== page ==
by LAVORO INSUBORDINATO
When it comes to labour, Buckingham Palace is like McDonald’s. Both palaces, the Queen’s one and the most global fast food restaurant in the world, hire with «zero-hours contracts». In short, «let them eat cake!», or rather, burgers. It is well known, indeed, that the Big Mac Index devised by the Economist in the mid-80s has become a tool to measure not only the purchasing power, but also the minimum wage, that is what the UK now calls living wage, a way to indiscriminately cut welfare services in exchange for mere survival. The Burgernomics is the sign of the present times, the new Realpolitik of labour that reduces wealth to the relationship between the worker and his or her hamburger.
A wage to survive
The zero hours contract is not a novelty and in 2013 there were already over a million of people hired with them. It is the Trojan horse with which United Kingdom has introduced precarity in 1998 with the National Minimum Wage Act: on-call work, without any guarantees, no fixed working hours, no sick leave, no vacation, like the «voucher system» made in Italy. Everybody has to work, work hard, but just in time, when the boss needs you and without any waste. During the crisis, the zero hour contracts functioned as a switch to activate and deactivate the workers according to the needs of production. It is no coincidence that during the heaviest years of the crisis the unemployment levels in England have remained below the European average. Such forms of «smart» work have then attracted masses of young Italians, Spaniards, Greeks, Poles, and so on, which were promptly accused of being «welfare tourists», as if welfare services were not bought with low wages and the availability to do any work. In this regard, the proposal by the Conservative government in May 2014 to suspend unemployment benefits to those who had rejected the zero hours contract is exemplary. Do not spit on cake, even if it is just crumbs! It is a matter of good manners. The rhetoric of the «foreigners» who get rich by stealing the British welfare state, as we have already said, is therefore a myth: the work of internal and external migrants has been in recent years a net income for the Island’s treasury. What interests us, however, is to realize what is happening now and why many European countries are proposing some sort of national minimum wage or, as it is called in the UK, a living wage, which despite the misleading name, can only be translated as “wage to survive”, aimed at ensuring those minimum conditions necessary to maintain a balance between insecurity and availability of the workforce.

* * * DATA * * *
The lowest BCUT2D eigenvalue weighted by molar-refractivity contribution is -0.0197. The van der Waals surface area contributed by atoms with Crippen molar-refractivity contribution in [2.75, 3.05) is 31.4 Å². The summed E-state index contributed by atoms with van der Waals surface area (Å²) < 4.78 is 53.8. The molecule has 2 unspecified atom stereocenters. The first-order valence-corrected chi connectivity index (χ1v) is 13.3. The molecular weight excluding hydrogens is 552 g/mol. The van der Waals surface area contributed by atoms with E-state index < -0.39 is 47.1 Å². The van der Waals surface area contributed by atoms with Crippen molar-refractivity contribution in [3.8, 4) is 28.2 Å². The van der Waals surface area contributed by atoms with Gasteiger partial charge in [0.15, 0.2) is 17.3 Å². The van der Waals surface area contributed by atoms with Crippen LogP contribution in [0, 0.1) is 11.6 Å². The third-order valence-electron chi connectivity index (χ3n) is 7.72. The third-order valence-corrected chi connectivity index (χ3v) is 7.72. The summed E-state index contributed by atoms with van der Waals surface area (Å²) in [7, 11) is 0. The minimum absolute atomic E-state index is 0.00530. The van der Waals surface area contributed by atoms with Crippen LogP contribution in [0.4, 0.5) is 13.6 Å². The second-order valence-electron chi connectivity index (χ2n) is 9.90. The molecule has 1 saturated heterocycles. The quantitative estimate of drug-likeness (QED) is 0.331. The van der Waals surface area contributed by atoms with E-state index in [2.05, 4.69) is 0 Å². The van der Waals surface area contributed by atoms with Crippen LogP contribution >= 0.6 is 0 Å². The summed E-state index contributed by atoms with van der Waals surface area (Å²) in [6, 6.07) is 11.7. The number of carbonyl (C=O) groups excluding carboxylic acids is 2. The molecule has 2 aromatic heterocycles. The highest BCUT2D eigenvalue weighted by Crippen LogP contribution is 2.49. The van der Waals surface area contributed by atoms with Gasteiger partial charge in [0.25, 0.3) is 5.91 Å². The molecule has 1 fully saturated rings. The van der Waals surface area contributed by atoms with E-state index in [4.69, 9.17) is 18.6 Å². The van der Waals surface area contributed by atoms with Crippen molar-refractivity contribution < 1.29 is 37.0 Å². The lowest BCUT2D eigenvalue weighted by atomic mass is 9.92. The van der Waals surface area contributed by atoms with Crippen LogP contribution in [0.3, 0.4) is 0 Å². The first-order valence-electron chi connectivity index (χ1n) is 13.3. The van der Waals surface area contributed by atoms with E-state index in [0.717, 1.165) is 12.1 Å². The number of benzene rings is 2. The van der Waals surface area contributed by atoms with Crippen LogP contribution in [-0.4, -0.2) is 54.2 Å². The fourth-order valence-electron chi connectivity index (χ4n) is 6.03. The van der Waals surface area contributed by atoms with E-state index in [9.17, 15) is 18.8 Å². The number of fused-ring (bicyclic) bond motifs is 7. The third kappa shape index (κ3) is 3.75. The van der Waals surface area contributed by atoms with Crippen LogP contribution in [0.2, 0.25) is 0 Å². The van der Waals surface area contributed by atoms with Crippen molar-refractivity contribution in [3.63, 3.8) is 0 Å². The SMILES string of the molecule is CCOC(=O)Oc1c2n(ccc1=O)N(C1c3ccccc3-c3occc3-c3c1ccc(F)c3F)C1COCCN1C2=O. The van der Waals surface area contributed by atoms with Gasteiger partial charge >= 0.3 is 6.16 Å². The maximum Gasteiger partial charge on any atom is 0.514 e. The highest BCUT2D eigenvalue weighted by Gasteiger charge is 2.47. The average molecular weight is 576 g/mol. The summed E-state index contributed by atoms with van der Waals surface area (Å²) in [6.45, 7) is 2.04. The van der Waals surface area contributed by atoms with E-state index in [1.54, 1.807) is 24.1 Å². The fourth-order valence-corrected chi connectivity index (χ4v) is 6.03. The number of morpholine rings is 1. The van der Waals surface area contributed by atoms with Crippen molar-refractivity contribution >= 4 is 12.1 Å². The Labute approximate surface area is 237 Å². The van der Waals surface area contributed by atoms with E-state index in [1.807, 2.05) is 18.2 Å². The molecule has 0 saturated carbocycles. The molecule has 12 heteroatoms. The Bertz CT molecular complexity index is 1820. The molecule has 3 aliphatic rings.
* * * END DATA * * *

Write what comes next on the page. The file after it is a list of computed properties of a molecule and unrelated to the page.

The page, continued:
The United Kingdom has anticipated trends of the process of precarization concerning the European labor market that today are becoming the spearhead of reforms like the Italian Jobs Act – inspired by the Albion’s muse already in its English name –, the German Hartz package and the French Loi travail, which in recent months has triggered a mass uprising. Great Britain was also the first to line up against migrants, European and non European, using them as a threat to better precarize the domestic labor market.